Andy on Twitter

  • Well, I’m furious at him and the equally draconian policies of NSW Govt. Seems you can do whatever you like in Gov… ,
  • Impression is Govt as a whole knows how to implement draconian policies with no public engagement or addressing dow… ,
  • And why not fix the crappy Covid App and make it a requirement to have it and your mobile with you at all times so… ,
  • I’ve just done 14 days self isolation on returning from Vic. Isn’t hard to do. And would have been happy to pay for… ,
  • This is just another example of heavy handed Govt policies with little thought for business or personal impacts. Al… ,
  • NSW latest move to force residents returning from Vic into mandatory isolation is poorly thought out. Instead just… ,
  • NZ needs this, Australia needs this. Instead of heavy handed Government policies implemented in the main without a… ,
  • Well, my Mac is over at the Apple Hospital being repaired - keyboard failure... iPad is worthless as a business too… ,
  • It's time to Dub on Telstra - more on the Dubber news from yesterday. ,
  • Big move by in going native on the Telstra network for Liberate, TIPT and SIP. Game changer… ,
  • Ummm... Yep... mess is an understatement 'A complete mess': angry business demands clarity from Victoria -… ,
  • Great piece from Stephane on Tokenized Banking and how it creates a better banking experience. Great prod… ,
  • Yep, those are the questions to ask. ,
  • Might just be me but feels like has descended into product and app anarchy. An S1 controller and now I need… ,
  • Gald to see this. The amount of corrupt marketing undertaken by Bitcoin companies is staggering. Steve Wozniak sues… ,

Archive for the ‘Required Reading’ Category

  • Connect

It’s Time to Build

Great essay from Marc Andreessen. Well worth a read.

Part of the problem is clearly foresight, a failure of imagination. But the other part of the problem is what we didn’t *do* in advance, and what we’re failing to do now. And that is a failure of action, and specifically our widespread inability to *build*.

  • Connect

Hey & Highway Robbery

Watching the scuffle with Apple and HEY playout is interesting. Am wondering if we have reached that watershed moment when Apple will have to acknowledge their incredible market power (not a monopoly but at least a duopoly) and how punitive pricing punishes rather than enhances the developers we all depend on to create the next big thing.

Does the world’s largest company really get to decide how millions of other businesses can interact with their own customers? In fact, Apple’s policy distances you from your customer.

I get Apple’s argument – it is our platform, play by the rules, we know what is best for customers. Without denying Apple’s right to make money – and they are pretty savvy at that – perhaps its time for them to acknowledge they can’t hide behind that mask and its time for fair and equitable pricing? They’ve got a distribution chokehold on the community.

So what do we want? I’m not saying IAP shouldn’t exist, or shouldn’t be an option. For some businesses, it might make sense. If Apple is sending you all your customers, it probably does make sense. The 30% rate is still highway robbery, as Congressman Cicilline recently said in an interview, but the fundamental problem for us is the lack of choice.

Apple, please just give your developers the choice! Let us bill our own customers through our own systems, so we can help them with extensions, refunds, discounts, or whatever else our own way. It’s our business, not your business. And Phil Schiller’s suggestion that we should raise prices on iOS customers to make up for Apple’s added margin is antitrust gold.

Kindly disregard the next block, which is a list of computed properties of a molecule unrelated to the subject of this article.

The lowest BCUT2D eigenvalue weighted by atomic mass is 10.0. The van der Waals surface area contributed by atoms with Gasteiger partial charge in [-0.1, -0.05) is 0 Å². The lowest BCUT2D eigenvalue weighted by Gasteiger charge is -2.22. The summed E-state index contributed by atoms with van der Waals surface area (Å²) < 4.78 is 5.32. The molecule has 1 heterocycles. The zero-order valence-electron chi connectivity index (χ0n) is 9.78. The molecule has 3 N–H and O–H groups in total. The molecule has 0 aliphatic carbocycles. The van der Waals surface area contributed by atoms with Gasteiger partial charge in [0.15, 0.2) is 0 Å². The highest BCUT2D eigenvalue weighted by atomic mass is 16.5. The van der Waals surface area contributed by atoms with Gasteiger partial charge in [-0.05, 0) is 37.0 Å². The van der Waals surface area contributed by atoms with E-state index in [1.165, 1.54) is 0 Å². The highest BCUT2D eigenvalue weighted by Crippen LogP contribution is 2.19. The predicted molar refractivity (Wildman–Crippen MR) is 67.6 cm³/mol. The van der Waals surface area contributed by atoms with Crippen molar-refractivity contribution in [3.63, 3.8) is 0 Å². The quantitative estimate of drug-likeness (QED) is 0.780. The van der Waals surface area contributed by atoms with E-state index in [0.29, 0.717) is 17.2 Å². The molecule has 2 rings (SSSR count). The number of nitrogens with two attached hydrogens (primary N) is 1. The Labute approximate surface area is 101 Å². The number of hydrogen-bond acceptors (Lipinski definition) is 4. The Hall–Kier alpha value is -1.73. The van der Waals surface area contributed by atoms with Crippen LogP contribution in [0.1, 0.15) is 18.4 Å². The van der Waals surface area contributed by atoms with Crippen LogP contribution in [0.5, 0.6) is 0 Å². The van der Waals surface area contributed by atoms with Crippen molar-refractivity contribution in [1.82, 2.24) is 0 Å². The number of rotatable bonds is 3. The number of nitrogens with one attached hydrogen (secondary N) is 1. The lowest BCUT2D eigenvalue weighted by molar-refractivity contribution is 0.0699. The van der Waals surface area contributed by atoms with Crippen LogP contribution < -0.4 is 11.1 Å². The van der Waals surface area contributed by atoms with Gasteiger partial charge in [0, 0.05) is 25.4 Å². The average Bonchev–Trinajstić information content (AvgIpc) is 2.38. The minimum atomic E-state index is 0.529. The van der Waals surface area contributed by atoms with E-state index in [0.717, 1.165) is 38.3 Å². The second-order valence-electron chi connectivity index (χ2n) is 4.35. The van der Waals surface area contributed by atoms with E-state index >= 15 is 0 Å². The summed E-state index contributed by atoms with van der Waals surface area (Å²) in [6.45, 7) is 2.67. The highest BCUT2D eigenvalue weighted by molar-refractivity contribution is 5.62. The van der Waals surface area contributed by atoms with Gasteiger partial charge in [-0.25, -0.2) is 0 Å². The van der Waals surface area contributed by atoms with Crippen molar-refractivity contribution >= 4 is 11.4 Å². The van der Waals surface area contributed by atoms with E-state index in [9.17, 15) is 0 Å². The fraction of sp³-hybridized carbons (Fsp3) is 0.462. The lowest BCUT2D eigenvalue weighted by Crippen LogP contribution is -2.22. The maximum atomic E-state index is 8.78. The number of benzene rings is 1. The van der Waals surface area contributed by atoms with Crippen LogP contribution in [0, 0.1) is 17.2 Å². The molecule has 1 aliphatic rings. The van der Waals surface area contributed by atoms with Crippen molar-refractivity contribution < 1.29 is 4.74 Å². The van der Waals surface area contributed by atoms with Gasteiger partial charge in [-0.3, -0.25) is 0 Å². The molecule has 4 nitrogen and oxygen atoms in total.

It’s one thing to argue what is right for customers but as the subscription economy continues to boom, its another to exercise total control over it in a dominant ecosystem. And if they are they need to give us as consumers much better control and transparency. Dealing with, for instance, family purchases and subscriptions is a nightmare for most parents.

The simple answer is a small commission for marketing and enabling the sale of the app, then the consumer chooses how they want to subscribe. When you publish an Android app you can freely choose between using Google’s subscription mechanism and paying them a cut, or implementing your own solution and not paying Google anything.

The argument that developers could just stop making apps for IOS is weak. Apple simply has too much market power and reach to ignore. What developers could do is stage a mass walkout, perhaps, but at what cost? Ultimately Apple needs to take a fresh look at what is right for consumers and developers.

One thing is clear beneath all this. The rules don’t apply equitably and are at best nebulous. in some cases popular apps don’t function as they should – The Audible app has no in-app subscription mechanism, Kindle doesn’t let you buy books through the iOS app. Subscription-based email apps like Microsoft Outlook are permitted on the app store without Apple getting a cent.

So, Netflix, Spotify, Amazon, Microsoft are all companies with enough size and power that Apple could be in serious danger if any of them decided to pull their apps from iOS, and even more potential trouble if they decided to challenge Apple’s practices from a legal standpoint. If you are too big to fight, you get a free ride. If you are smaller, obey or get out of the store.

This issue goes beyond just the HEY skirmish. It’s time they reviewed their approach to subscriptions, not just products, and do better for developers and consumers.

  • Connect

Feels Good!

Almost daily I get someone asking me how they can best keep their coffee fix going during isolation. Social distancing is possible. Coffee distancing, not possible.

That inevitably leads to questions about which machine to buy.

One of my favourites is the La Marzocco Linea Mini. Affordable, great quality, and gets you fully armed with an iconic machine for the years to come. Now, you want to get a grinder to go with it and while you could drop a heap on a “status grinder” – you know, the kind that any barista would look at and regard you as legit, I’m finding the Breville Smart Grinder well worth it.

Turns out my favourite roaster, St Ali has cooked up a cracker of a deal.

No lines, no queues, not too hot, not too cold. Your own tunes, your own cup, open early and open late. Be your own barista at home with ST. ALi and La Marzocco.

We’ve teamed up with our friends at La Marzocco to help bring ST. ALi home. Grab a La Marzocco Linea Mini today for $5990 and we’ll set you up with a 1 year ST. ALi Orthodox Subscription, with a bunch of goodies thrown in by La Marzocco. Need some help brewing and Melbourne-based? We’ll also send you latte art legend, competition wizard, and all-round nice guy Shinsaku Fukayama for three hours of training, hazmat-suited if need be.